Every leader on the planet is looking for ways to make their groups more cohesive; to empower it to solve problems on its own. The question is, how?
The other day, I heard a cool story on how to do that by asking one simple question. The story goes like this:
A few years back, a team of Pixar engineers were using a new programming technique to solve a tough problem. All of a sudden they look up to see Ed Catmull watching them. The engineers freeze. This is Ed Freaking Catmull, president and co-founder of Pixar. Not just their boss, but also the most powerful person in their industry, a brilliant engineer who worked with George Lucas, Steve Jobs, and who literally invented some of the graphics tools animators use every day.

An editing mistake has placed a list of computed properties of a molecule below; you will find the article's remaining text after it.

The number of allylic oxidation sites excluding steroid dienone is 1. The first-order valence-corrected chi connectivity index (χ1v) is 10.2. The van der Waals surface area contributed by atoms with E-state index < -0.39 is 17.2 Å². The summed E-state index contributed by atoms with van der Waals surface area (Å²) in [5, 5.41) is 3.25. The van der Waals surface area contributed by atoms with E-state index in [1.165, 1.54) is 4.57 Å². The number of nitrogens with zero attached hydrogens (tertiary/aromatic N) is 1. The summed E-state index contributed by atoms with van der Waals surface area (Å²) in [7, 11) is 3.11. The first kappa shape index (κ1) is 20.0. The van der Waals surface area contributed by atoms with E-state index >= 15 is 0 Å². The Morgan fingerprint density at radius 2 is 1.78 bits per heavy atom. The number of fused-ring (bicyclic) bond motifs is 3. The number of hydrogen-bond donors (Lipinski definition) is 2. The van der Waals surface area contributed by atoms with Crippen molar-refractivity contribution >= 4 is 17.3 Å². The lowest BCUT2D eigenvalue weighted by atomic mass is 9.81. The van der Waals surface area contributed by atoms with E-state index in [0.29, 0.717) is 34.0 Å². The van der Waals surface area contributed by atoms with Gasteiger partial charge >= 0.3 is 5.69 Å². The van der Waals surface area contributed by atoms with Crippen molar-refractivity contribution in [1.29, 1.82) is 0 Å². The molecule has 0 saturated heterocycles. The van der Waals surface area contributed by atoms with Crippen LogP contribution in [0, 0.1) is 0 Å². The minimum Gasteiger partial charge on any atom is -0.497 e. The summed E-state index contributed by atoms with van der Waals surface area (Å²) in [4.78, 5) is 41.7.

Catmull mildly asks the engineers what they’re up to, and so they tell him. Catmull nods, watches for a few minutes. Then he asks a question.
“Hey, after you’re done, would you mind coming by my office and teaching me that?”
So they did. The engineers spent a highly engaging hour walking Catmull through the new technique.
Isn’t that great? No big speeches, no memos, nothing fancy. But the engineer who told the story still got goosebumps about it, ten years later. Because in his simple, curious question, Catmull had delivered three unmistakable signals:
- Learning is valued here
- I’m not above you
- We teach each other things
We normally think of cohesion as a trait: groups either have it or they don’t. But that’s wrong. Cohesion is a conversation. It’s an exchange of behaviors that happens over and over. Small signals — hey, would you teach me that? — that send a larger message: we are connected.